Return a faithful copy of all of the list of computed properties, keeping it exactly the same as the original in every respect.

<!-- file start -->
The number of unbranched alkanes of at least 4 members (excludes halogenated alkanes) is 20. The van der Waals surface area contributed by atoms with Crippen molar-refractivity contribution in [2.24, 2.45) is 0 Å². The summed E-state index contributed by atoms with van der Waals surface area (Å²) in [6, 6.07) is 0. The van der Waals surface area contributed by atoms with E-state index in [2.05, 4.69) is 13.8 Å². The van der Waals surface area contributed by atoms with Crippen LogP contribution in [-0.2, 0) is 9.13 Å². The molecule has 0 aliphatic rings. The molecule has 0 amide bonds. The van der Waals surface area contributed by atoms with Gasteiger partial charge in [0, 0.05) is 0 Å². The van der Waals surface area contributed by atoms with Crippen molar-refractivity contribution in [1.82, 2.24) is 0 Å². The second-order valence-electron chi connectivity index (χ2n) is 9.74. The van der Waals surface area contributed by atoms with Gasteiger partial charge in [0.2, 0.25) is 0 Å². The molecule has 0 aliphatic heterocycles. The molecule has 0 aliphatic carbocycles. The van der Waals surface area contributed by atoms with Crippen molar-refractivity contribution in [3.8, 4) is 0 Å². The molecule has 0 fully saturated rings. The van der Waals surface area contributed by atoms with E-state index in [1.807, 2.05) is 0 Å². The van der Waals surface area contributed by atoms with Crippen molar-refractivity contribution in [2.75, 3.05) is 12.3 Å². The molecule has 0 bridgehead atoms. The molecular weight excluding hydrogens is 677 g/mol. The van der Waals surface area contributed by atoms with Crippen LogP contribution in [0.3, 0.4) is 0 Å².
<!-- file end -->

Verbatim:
The number of unbranched alkanes of at least 4 members (excludes halogenated alkanes) is 20. The van der Waals surface area contributed by atoms with Crippen molar-refractivity contribution in [2.24, 2.45) is 0 Å². The summed E-state index contributed by atoms with van der Waals surface area (Å²) in [6, 6.07) is 0. The van der Waals surface area contributed by atoms with E-state index in [2.05, 4.69) is 13.8 Å². The van der Waals surface area contributed by atoms with Crippen LogP contribution in [-0.2, 0) is 9.13 Å². The molecule has 0 aliphatic rings. The molecule has 0 amide bonds. The van der Waals surface area contributed by atoms with Gasteiger partial charge in [0, 0.05) is 0 Å². The van der Waals surface area contributed by atoms with Crippen molar-refractivity contribution in [1.82, 2.24) is 0 Å². The second-order valence-electron chi connectivity index (χ2n) is 9.74. The van der Waals surface area contributed by atoms with Gasteiger partial charge in [0.2, 0.25) is 0 Å². The molecule has 0 aliphatic heterocycles. The molecule has 0 aliphatic carbocycles. The van der Waals surface area contributed by atoms with Crippen molar-refractivity contribution in [3.8, 4) is 0 Å². The molecule has 0 fully saturated rings. The van der Waals surface area contributed by atoms with E-state index in [1.807, 2.05) is 0 Å². The van der Waals surface area contributed by atoms with Crippen molar-refractivity contribution in [2.75, 3.05) is 12.3 Å². The molecule has 0 bridgehead atoms. The molecular weight excluding hydrogens is 677 g/mol. The van der Waals surface area contributed by atoms with Crippen LogP contribution in [0.3, 0.4) is 0 Å².